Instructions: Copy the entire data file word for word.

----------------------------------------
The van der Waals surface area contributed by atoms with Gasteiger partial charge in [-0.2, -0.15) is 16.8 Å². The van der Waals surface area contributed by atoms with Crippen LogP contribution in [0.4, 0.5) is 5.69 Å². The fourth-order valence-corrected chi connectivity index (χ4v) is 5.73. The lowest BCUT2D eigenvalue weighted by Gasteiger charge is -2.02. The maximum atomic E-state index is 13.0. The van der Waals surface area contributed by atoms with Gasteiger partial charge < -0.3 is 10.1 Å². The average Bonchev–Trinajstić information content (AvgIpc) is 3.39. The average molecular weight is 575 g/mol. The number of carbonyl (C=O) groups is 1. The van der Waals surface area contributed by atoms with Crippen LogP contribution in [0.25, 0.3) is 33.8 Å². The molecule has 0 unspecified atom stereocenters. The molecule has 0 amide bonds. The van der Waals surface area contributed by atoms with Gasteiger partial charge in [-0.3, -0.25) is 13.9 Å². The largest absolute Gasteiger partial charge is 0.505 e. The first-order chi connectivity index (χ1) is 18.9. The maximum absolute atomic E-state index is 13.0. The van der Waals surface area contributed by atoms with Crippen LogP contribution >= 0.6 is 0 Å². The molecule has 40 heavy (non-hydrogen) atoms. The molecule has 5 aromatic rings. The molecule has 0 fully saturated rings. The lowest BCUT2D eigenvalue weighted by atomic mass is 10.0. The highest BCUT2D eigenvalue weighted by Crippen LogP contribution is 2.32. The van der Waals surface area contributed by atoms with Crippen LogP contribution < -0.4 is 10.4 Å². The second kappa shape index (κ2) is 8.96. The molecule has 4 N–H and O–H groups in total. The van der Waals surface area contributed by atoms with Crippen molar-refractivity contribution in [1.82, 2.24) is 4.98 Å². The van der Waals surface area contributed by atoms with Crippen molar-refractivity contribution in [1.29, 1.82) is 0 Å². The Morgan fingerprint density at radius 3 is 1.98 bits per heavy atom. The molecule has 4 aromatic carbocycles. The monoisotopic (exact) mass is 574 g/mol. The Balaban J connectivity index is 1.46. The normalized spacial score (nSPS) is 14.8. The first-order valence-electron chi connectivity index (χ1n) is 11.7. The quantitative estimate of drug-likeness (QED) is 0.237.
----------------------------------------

The van der Waals surface area contributed by atoms with Gasteiger partial charge in [-0.2, -0.15) is 16.8 Å². The van der Waals surface area contributed by atoms with Crippen LogP contribution in [0.4, 0.5) is 5.69 Å². The fourth-order valence-corrected chi connectivity index (χ4v) is 5.73. The lowest BCUT2D eigenvalue weighted by Gasteiger charge is -2.02. The maximum atomic E-state index is 13.0. The van der Waals surface area contributed by atoms with Gasteiger partial charge < -0.3 is 10.1 Å². The average Bonchev–Trinajstić information content (AvgIpc) is 3.39. The average molecular weight is 575 g/mol. The number of carbonyl (C=O) groups is 1. The van der Waals surface area contributed by atoms with Crippen LogP contribution in [0.25, 0.3) is 33.8 Å². The molecule has 0 unspecified atom stereocenters. The molecule has 0 amide bonds. The van der Waals surface area contributed by atoms with Gasteiger partial charge in [-0.3, -0.25) is 13.9 Å². The largest absolute Gasteiger partial charge is 0.505 e. The first-order chi connectivity index (χ1) is 18.9. The maximum absolute atomic E-state index is 13.0. The van der Waals surface area contributed by atoms with Crippen LogP contribution >= 0.6 is 0 Å². The molecule has 40 heavy (non-hydrogen) atoms. The molecule has 5 aromatic rings. The molecule has 0 fully saturated rings. The lowest BCUT2D eigenvalue weighted by atomic mass is 10.0. The highest BCUT2D eigenvalue weighted by Crippen LogP contribution is 2.32. The van der Waals surface area contributed by atoms with Crippen LogP contribution < -0.4 is 10.4 Å². The second kappa shape index (κ2) is 8.96. The molecule has 4 N–H and O–H groups in total. The van der Waals surface area contributed by atoms with Crippen molar-refractivity contribution in [1.82, 2.24) is 4.98 Å². The van der Waals surface area contributed by atoms with Crippen molar-refractivity contribution in [1.29, 1.82) is 0 Å². The Morgan fingerprint density at radius 3 is 1.98 bits per heavy atom. The molecule has 4 aromatic carbocycles. The monoisotopic (exact) mass is 574 g/mol. The Balaban J connectivity index is 1.46. The normalized spacial score (nSPS) is 14.8. The first-order valence-electron chi connectivity index (χ1n) is 11.7. The quantitative estimate of drug-likeness (QED) is 0.237.